For the two previous months, I had lived and worked in Las Vegas, experiencing high-impact wonders of a different kind that ranged anywhere from glamorous casinos to drunken nights of debauchery. And although Vegas is often hailed as one of the ultimate vacation destinations, its in-your-face wonders of gambling, sex, eating, drinking, entertainment, and constant reminders of excess are the exact things from which I desired a vacation. I think the reason that what happens in Vegas stays in Vegas is mostly because of shame. I needed to clear my conscience and restore my soul.

I learned about Maho from a co-worker in Vegas who grew up on the island of St. Croix and knew of a secret little vacation spot virtually unknown to the rest of world. "You should go to Maho," he said. "They have the most beautiful little tent cottages on the side of a hill overlooking a sparkling blue bay. It's a kind of eco-tourism." Eco-tourism? I had to check this out. I went to their website, www.maho.org, and fell in love. I booked a cottage for one, bought an airline ticket, and could barely contain my excitement.

Because of Maho's relative distance from the common conveniences people experience in the States, I had to pack in all of my own food for a seven-day and six-night excursion in a backpack. But Maho Bay Camps does have its own restaurant, and I intended to take in an evening meal there during my week long stay.

So I departed Denver, Colorado, and after two three-hour-flights, a crazy taxi-ride, and a Dramamine worthy ferry-ride, I made it to St. John. The taxis on the island of St. John are these wonderful open-air contraptions of covered benches welded onto the beds of average pick-up trucks, and it was a line of these vehicles I found myself walking toward when I spotted a sign that said, 'Maho Bay Camps.' Bingo! I approached the taxi driver and told him my destination. "Are you from Colorado?" he asked. "Uh yeah, I am," I said. How did he know that? "Then come with me," he said. I jumped onto a bench in his taxi, joining a group of college-age students I recognized from the flight and the ferry ride.

The drive to camp was refreshingly humid after spending so much time in the dry air of Vegas, and the vistas at every turn set off flashbulbs throughout the riders around me, both literally and figuratively. When the taxi dropped us off at the end of a muddy lane, the wooden boardwalks of the camp stretched around us like a maze through the dense jungle of the hillside. As I walked toward the registration desk, I caught sight of a marker board underneath the awning that read, "Welcome CSU! Go Rams!" I was hornswoggled.  That's why the taxi driver thought I was from Colorado; Colorado State University was holding a class at Maho

Colorado State University holds a class here every summer for twenty-five students, and for a very reasonable fee, they get three credits for a course, attend class five hours a day, and with included breakfasts and dinners and time to chill on the beach, it is an opportunity hard to pass up. Maho is studied as a form of sustainable building. Parts of the camp run on solar energy; wells are used to trap rainwater for camp use; and it has a very low impact on its surroundings. Cheers and hats off to CSU for providing their students with such a suburban-busting experience.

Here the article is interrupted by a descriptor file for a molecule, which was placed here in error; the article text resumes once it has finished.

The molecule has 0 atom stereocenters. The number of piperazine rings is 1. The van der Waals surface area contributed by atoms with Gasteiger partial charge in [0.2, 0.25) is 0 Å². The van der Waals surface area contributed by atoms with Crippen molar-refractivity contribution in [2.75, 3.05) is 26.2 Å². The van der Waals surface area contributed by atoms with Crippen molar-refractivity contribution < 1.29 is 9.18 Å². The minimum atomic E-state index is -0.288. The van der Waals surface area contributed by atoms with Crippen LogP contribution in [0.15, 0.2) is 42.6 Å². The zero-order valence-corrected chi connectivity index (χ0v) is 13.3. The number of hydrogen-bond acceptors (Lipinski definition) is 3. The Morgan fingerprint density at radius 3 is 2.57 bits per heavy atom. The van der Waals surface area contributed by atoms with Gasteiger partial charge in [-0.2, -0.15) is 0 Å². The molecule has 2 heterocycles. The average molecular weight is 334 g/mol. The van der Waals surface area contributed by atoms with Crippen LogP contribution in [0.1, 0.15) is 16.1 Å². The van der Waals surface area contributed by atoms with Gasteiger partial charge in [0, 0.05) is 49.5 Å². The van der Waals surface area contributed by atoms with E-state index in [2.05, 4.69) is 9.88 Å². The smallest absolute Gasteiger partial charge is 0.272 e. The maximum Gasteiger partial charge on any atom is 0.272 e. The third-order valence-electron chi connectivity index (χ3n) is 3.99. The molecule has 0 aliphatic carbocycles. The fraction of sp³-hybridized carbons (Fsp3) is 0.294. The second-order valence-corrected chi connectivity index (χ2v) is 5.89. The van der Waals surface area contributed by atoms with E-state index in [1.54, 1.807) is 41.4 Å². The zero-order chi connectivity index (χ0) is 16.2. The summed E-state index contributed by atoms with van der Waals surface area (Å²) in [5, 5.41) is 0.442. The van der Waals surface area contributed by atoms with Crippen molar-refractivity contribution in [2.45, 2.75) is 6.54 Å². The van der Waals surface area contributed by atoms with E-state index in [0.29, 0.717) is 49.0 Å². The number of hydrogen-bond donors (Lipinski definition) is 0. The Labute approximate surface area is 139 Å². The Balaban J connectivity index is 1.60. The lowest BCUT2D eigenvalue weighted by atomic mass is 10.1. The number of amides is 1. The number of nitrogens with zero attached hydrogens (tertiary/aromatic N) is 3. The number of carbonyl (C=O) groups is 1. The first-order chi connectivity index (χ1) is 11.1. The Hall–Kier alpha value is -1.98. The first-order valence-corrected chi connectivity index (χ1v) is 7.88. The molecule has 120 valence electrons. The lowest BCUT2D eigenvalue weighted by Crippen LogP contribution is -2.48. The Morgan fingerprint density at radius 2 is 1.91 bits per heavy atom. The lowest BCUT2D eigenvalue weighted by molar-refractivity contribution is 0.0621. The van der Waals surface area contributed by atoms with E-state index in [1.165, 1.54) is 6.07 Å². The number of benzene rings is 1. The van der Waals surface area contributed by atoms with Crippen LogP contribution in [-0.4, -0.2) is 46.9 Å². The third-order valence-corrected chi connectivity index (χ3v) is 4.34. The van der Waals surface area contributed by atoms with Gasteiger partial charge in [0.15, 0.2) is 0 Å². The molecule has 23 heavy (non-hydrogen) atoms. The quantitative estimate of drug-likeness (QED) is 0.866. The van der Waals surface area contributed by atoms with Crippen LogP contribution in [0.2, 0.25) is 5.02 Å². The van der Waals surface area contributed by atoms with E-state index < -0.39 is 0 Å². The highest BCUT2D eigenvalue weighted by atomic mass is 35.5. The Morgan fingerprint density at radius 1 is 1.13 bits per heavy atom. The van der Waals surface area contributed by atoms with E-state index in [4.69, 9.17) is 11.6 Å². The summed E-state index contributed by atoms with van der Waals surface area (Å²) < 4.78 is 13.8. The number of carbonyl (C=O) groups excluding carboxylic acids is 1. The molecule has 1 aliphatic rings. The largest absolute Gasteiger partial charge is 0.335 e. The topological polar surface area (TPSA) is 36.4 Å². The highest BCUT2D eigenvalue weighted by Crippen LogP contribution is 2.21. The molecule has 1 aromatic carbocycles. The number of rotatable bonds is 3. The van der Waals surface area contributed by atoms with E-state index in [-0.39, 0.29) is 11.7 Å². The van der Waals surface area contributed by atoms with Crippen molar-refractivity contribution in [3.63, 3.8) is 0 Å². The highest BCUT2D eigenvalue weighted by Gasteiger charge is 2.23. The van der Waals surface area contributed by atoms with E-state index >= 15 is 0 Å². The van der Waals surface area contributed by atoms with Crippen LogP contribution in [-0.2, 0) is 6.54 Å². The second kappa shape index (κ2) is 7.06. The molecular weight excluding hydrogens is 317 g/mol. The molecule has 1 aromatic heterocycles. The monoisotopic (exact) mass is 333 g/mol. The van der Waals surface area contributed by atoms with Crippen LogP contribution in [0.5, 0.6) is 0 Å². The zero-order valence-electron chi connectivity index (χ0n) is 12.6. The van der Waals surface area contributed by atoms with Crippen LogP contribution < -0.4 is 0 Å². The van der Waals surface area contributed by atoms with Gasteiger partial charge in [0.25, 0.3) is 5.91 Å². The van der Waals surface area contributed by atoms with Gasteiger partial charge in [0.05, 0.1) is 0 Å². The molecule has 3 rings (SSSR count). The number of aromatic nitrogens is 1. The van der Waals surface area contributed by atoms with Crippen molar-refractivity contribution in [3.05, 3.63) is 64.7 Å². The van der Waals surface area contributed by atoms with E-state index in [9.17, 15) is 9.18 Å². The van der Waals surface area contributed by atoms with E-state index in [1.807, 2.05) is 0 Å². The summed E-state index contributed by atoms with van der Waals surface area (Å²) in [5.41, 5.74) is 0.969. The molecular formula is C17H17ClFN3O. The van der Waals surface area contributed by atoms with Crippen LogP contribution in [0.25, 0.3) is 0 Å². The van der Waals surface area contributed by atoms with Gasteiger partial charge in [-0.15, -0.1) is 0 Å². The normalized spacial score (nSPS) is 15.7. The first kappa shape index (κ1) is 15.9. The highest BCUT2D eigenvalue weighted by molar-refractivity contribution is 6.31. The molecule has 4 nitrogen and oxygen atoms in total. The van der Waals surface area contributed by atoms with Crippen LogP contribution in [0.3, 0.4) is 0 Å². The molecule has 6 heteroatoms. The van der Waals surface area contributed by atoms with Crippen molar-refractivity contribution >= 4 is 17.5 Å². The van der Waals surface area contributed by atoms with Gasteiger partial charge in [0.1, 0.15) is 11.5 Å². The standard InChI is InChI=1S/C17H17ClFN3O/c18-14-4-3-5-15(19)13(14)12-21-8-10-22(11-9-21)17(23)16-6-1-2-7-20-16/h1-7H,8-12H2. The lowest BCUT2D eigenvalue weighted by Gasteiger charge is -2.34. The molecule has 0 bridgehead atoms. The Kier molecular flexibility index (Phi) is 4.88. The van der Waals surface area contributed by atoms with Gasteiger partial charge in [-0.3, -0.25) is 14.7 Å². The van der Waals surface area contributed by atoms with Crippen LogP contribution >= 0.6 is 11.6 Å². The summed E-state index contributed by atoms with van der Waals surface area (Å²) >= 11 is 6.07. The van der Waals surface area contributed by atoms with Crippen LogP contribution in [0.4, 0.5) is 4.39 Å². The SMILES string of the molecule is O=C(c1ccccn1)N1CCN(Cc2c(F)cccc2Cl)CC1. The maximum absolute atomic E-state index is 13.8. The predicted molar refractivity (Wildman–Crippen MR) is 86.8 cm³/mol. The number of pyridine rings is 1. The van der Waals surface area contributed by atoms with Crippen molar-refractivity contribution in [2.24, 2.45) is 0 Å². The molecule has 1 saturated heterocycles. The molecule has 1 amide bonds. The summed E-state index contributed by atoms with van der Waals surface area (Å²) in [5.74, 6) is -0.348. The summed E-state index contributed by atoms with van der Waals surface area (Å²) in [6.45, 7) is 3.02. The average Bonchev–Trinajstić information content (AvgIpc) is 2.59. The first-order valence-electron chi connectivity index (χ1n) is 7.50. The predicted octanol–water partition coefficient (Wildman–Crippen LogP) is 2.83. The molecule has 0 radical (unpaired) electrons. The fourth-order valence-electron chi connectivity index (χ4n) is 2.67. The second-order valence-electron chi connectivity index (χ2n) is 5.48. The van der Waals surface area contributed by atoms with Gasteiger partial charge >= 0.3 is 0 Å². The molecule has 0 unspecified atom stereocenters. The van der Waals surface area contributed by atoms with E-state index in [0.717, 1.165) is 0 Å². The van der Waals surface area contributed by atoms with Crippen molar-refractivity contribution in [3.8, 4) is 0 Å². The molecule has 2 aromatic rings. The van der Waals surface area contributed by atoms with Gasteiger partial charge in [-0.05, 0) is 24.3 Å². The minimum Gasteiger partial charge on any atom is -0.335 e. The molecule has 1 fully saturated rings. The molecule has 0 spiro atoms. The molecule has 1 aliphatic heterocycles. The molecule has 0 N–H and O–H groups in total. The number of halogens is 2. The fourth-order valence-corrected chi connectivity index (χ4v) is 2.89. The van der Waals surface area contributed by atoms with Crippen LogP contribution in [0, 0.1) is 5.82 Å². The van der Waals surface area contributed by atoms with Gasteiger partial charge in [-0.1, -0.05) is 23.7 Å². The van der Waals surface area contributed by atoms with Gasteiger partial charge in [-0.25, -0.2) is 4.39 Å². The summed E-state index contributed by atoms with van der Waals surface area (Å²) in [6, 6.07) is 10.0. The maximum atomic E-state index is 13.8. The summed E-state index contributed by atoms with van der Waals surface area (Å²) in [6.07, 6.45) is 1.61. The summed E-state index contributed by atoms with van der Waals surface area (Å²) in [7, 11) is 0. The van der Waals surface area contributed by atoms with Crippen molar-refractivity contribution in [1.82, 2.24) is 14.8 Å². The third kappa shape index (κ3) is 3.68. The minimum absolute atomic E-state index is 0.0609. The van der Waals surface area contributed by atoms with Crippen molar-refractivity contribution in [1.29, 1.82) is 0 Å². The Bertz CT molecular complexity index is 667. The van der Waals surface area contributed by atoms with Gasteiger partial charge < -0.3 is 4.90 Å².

Maho has a general store where you can buy food, drinks, camping essentials, and souvenirs. One of their souvenir t-shirts reads, "I survived the steps of Maho." Don't underestimate the statement of this shirt. Maho Bay Camps is 114 tent-cottages connected by a series of boardwalks and stairways that not only make it easier to traverse the hillside, but it keeps everyone's heavy feet from trampling the wonderful jungle foliage. Next to the registration desk I found one of two potable water sources that provide the entire camp with drinking water, and it was from there that I counted the number of steps to my tent-cottage: 85. It was 85 stair-steps from cottage number D-7 to fresh water. Turning a right at the registration desk, and moving along 23 more steps, led me to the communal restrooms outfitted with cold-water showers and waterless urinals.

So this was how Maho worked. In many places on the boardwalks you find recycling bins and this practice is heavily encouraged since Maho follows the three tenets of Reduce, Reuse, and Recycle. Even the Maho glass blowers use old beer bottles left over by the campers. The environmental friendliness meant no indoor plumbing or running water for the individual cottages, which all hung inside this untouched, extremely dense jungle with a population of geckos and chameleons that ran into the millions.

After lugging my small suitcase and backpack of food down the boardwalk and up the stairs, I found the inside of D-7 happily accommodating. Inside the cottage I discovered: twin beds, a couch, a table, four chairs, shelves, an ice chest (ice available in blocks and bags at the store), Coleman stove, a plastic bin for storage, four electric lights, four 110-volt outlets, a broom and dustpan, a mirror, a patio, and even window treatments, plus a spare bed behind the couch, a fire extinguisher, a small Tupperware tub, a set of silverware, pots and pans, can opener, wine bottle opener, colander, blue jug for drinking water, a book of matches and an ashtray (but you are supposed to smoke in the designated smoking area near the taxi stand), a shelf with a door you can padlock, a 5-gallon bucket for trash, propane tank for the stove, a fan, a reading lamp to clamp above your bed or wherever, two tubs for doing dishes, plus a sponge, dish-towel, dish rack, cutting board, coffee brewing basket with a Ziploc bag of coffee filters, a bottle of bio-degradable dish soap in a reused plastic sports-drink bottle, and a clothesline on the patio-deck.